Thermo-chemical evolution and contraction of Mercury
Grott, Breuer, & Laneuville, Earth Planet. Sci. Lett. 307, 135–146 (2011). [PDF]
The very limited amount of global contraction observed on Mercury’s surface poses severe constraints on models of the planet’s thermo-chemical evolution and current models rely on a very refractory, Thorium rich composition to slow planetary cooling. However, a refractory composition appears to be incompatible with evidence for pyroclastic eruptions, which require a substantial amount of volatiles to be present in the planetary interior.
Furthermore, volcanic activity appears to have been ongoing for a considerable part of the planet’s history, while current models predict an early cessation of crustal production. To address these inconsistencies we have reinvestigated the thermo-chemical evolution of Mercury using a non-refractory compositional model, taking the presence of a thermally insulating regolith layer into account.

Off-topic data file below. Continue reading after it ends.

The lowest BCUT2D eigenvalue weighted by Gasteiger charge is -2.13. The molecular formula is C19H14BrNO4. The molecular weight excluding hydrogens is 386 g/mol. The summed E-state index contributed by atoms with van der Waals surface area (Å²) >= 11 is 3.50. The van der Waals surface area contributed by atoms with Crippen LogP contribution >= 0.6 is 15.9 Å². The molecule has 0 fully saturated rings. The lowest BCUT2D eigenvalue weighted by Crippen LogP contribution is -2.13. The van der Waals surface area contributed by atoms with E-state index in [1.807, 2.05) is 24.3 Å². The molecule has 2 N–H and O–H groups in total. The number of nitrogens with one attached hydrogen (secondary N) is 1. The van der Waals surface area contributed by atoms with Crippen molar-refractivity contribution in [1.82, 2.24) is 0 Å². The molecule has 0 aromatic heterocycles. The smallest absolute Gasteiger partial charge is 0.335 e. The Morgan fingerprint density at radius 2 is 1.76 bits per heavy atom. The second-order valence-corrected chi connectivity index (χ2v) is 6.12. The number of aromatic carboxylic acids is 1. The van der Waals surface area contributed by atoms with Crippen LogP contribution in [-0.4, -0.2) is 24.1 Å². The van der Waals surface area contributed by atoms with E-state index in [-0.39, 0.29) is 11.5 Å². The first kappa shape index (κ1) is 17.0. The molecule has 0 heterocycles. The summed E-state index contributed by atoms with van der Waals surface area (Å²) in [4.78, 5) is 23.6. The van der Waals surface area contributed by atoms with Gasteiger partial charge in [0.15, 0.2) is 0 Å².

We find that models with a stiff mantle rheology satisfy the observational constraints if the regolith layer is at least 2 km thick. In these models, inefficient mantle convection and thermal insulation significantly slow planetary cooling and prolong the phase of crustal production to 2.5 Gyr after core formation, allowing the volume increase associated with mantle differentiation to offset some of the radial contraction caused by planetary cooling.